Association for Project Management
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Questions asked about the future of the project profession as APM Fellows discuss The Golden Thread

On the day that Association for Project Management (APM) launched its new research report The Golden Thread 2024, the organisation invited its Fellows to discuss the findings and ask questions about the profession’s future at its latest Fellows’ Forum.

The Golden Thread 2024 officially launched at The Science Museum in London on 25 April. APM Fellows were invited to the forum event to share their thoughts and discuss the report’s implications with their peers.

The new research, produced in partnership with PWC UK, follows on from the original Golden Thread report of 2019. It found that the project profession is generating £186.8 bn of Gross Value Added (GVA) to the UK economy – a growth of more £30bn in the past five years. In addition, the profession now employs an estimated 2.32 million Full-Time Equivalent (FTE) workers. This means 8.5% of all FTE roles in the UK are in project-related roles.

Questions and answers from the experts

APM Fellows put their questions on the findings to an expert panel that included Prof Adam Boddison, Chief Executive at APM; Karina Singh, Director of Function, Insights and Profession at the Infrastructure and Projects Authority (IPA); Dr Andrew Schuster, Partner at PwC and Visiting Fellow at Cranfield School of Management; and Sheilina Somani, Independent Project Professional, Chartered Fellow and APM Trustee.

  • The Golden Thread report shows that 51% of organisations expect to see growth in project-based activity. Does that mirror the panel’s experience?

Sheilina replied:

“The numbers are amazing, but I think there are probably hidden numbers that we aren’t accounting for. For example, if we were to look at the number of volunteers who deliver projects, you could probably quadruple these figures.

“In terms of the growth, there are all kinds of opportunities. A lot of organisations don't yet have the capacity for effective project or programme management. We need to advocate for our profession – get people to understand and simplify the language so that people new to projects can understand the approach and intention.”

  • There are many people studying project management, which is a good thing. But most of these students will be leaving the UK to help their countries do projects better. How can we encourage the idea of homegrown (and home-staying) project managers?

Adam said:

“For me, it’s about visibility of the profession to young people. Do we have young people saying ‘when I grow up I want to be a project manager?’ I don’t think so yet. How do we address that? We rely on our volunteer community to go into schools and talk about the opportunities, but we don’t have enough people. I would encourage the people here – many of whom are already volunteering – to help us. Please talk to your colleagues and peers and encourage them to get involved.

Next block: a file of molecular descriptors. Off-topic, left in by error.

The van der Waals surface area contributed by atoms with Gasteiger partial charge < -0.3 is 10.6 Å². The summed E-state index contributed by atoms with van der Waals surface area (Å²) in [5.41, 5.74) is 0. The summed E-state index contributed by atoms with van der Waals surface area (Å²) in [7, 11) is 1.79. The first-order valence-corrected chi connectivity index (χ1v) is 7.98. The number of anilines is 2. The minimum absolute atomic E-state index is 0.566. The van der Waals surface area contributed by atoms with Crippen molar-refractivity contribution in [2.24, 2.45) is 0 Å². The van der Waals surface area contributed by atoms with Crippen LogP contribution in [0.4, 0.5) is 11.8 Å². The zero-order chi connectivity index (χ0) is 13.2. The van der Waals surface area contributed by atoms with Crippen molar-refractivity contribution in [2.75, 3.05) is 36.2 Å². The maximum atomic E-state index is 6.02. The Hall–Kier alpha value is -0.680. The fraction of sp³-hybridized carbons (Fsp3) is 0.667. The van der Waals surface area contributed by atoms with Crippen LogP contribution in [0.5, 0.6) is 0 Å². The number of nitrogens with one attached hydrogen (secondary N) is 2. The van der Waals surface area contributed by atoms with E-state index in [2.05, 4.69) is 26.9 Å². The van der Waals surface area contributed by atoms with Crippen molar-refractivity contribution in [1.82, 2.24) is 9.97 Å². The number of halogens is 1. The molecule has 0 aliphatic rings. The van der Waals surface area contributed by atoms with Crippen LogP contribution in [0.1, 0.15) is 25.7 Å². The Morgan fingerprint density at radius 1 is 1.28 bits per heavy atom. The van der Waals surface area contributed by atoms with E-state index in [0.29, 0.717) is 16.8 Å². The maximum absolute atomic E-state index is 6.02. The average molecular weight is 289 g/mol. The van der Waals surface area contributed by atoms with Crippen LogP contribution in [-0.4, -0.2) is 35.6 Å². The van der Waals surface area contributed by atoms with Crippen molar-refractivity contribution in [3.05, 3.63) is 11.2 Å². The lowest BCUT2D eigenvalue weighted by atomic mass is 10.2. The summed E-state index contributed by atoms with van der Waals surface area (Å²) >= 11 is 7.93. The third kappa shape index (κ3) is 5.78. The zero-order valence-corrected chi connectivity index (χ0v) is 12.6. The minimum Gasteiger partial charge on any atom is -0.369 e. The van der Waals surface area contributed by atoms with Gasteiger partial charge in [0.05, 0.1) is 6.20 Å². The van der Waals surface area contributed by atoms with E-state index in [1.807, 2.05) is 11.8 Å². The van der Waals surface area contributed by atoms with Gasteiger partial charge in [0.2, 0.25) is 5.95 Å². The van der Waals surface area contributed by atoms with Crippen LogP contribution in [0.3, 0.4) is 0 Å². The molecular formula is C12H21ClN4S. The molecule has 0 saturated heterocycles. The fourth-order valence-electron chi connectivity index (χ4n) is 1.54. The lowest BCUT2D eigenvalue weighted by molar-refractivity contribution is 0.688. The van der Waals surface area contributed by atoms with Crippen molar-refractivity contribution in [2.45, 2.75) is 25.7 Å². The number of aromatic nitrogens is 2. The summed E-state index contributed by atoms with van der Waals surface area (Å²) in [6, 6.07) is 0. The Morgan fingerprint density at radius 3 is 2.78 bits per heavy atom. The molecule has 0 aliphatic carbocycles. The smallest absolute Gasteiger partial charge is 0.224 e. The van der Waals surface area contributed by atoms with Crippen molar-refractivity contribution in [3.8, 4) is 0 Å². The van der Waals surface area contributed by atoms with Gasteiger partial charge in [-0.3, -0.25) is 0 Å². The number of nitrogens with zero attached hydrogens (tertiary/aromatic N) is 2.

Sheilina added:

“Socio-economic background is one of the biggest issues in this country. The fact is that the cost to young people – or even older people – of doing these kind of university courses is prohibitive. As long as there are limits to who has access, this is going to be an issue.”

  • What priority areas do you believe the profession should focus its attention on to strengthen project management?

Karina answered:

“For me, we need to make sure we’re understanding enough about digital and AI, so we can assess  the impact these will have and help the profession to navigate those opportunities this will bring.”

Andrew added:

“I would emphasise open arms. We need to be able to be welcoming to people from diverse backgrounds and welcome them into our profession. We talk about a shortage of talent, but there are brilliant people out there.”

Expressing thanks to President and Vice President

APM President, Sue Kershaw (pictured centre), and APM Vice President, Paul Chapman (pictured right) were among the attendees at the Follows’ Forum. Both are stepping down from their roles this year. Chief Executive Adam Boddison took the opportunity to publicly thank them for their contributions and present them each with a gift as a token of APM’s gratitude.

Sue Kershaw said:

“It has been an absolute privilege to be your President.

“Our world is changing at a pace none of us have seen before and we need to embrace that complexity.

“Everywhere I go, I’m you ambassador and recruiter. APM is the best in the world. We’re up there because of that chartered standard.”

Paul Chapman said:

“It has been 10 years since I was welcomed to this profession…I hope you’re as delighted as I am to see the progress over that time.

“I hope there’s a certain joy on your part when you see bright young things thinking ‘this might be a good place for me’. It really is.

“Many of you are volunteers. So many people here are doing what they do for free, but I think that’s a noble cause. Thank you for doing that. I’ve learned from your example.”


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